- A World Turned Over: A Killer Tornado and the Lives It Changed Forever (non-fiction) (2002)
- Walk on Water: A Memoir (1998) non-fiction
- Walking into the River: A Novel (1992)
Lorian Hemingway is the granddaughter of Ernest Hemingway. She lived in the Florida Keys, the setting for her memoir, Walk on Water. This autobiography was published by Simon and Schuster, who also published her first novel Walking Into the River. The novel is the story of Eva and depicts a “woman’s tragic surrender into the family cycle of alcoholism and her courage to prevail.” Like the main character Eva, Lorian Hemingway had a drunken mother and an abusive stepfather. Her Aunt Freda was the family member to whom she was the closest. Hemingway describes herself as a “dark child.” Her parents divorced when she was six. A rebellious teenager, she ran away and contacted her father, Gregory, who was Ernest Hemingway’s youngest son. He suffered severe depression, and, as she discovered,`liked to dress in women’s clothes.”
By early adulthood, Hemingway herself had been in jail, had been raped, spent time in drug rehab, sold drugs, and stolen cars. She married and had a child in the 1970s, but drinking and her obsession with fishing continued. Deep-sea fishing became a passion, and in 1980 she founded a tournament in Key West. A “bombastic, conscience-free, ego-driven alcoholic,” she fished the Big Two-Hearted River on assignment for a magazine, but her drinking nearly ruined the trip. Hemingway tells at the end of her memoir of her stay in an alcohol treatment center in January, 1988, and her joy at finally “being free” of the addiction.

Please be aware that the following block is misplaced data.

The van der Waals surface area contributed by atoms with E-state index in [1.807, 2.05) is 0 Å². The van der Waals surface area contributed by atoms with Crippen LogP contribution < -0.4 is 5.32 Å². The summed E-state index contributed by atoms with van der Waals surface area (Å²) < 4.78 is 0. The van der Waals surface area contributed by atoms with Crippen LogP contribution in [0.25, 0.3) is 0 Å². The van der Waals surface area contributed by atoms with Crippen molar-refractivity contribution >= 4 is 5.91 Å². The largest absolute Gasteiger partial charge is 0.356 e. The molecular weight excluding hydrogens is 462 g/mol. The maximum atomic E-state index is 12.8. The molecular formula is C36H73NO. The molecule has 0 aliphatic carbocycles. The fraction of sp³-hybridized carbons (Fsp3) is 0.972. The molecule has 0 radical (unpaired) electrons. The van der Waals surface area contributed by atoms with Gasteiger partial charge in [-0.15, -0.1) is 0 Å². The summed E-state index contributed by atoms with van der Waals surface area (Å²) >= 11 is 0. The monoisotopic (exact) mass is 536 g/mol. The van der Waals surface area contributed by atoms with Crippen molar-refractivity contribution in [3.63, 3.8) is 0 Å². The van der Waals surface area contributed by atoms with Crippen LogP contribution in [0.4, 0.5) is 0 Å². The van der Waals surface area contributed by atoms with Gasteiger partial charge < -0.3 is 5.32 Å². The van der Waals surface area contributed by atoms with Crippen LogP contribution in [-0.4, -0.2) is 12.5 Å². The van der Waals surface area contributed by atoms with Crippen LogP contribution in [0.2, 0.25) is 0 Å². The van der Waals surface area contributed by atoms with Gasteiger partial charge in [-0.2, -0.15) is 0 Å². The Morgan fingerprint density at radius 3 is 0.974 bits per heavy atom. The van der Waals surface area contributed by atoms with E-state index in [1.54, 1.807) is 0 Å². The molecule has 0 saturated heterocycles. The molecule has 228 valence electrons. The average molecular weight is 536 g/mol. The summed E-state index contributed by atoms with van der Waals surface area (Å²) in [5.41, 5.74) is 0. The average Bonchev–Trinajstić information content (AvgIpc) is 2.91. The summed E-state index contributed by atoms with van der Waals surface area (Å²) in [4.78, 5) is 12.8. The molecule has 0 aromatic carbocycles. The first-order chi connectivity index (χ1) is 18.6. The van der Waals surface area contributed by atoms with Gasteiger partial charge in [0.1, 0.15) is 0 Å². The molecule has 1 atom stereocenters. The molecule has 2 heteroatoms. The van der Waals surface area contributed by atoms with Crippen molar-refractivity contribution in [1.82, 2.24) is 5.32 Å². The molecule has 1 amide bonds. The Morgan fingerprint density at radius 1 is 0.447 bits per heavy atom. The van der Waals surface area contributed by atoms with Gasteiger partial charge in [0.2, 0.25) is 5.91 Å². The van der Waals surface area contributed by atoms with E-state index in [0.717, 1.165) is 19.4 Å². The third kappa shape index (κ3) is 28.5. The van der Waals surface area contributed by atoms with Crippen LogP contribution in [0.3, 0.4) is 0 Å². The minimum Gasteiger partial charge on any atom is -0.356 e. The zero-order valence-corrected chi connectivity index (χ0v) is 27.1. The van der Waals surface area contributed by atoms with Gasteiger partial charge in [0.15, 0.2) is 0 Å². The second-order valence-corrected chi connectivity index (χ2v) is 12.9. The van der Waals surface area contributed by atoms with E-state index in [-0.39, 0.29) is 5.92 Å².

Her newest work of non-fiction, A World Turned Over: A Killer Tornado and the Lives It Changed Forever, depicts the tornado which in 1966 struck the Candlestick Shopping Center in South Jackson, Mississippi, near where Hemingway had been living as a child. The storm flattened buildings and killed fourteen people. Hemingway’s family had just moved away from a house across the road from the shopping center, so Hemingway, a child at the time, missed the disaster. However, all her life she has remembered the storm, and in 2000, she went back to learn about it from childhood friends who were there. She tells the story first in her own words and then in the words of the survivors whom she had interviewed.
Lorian Hemingway is also the director of the Lorian Hemingway Short Story Contest which she founded in 1981. The Lorian Hemingway Short Story Competition is open internationally to unpublished authors and offers a first prize of $1,000, as well as a second and third prize of $500 each.She has written for publications such as Rolling Stone, the New York Times Magazine, The Seattle Times, and The Chicago Tribune. She now lives in Seattle, Washington.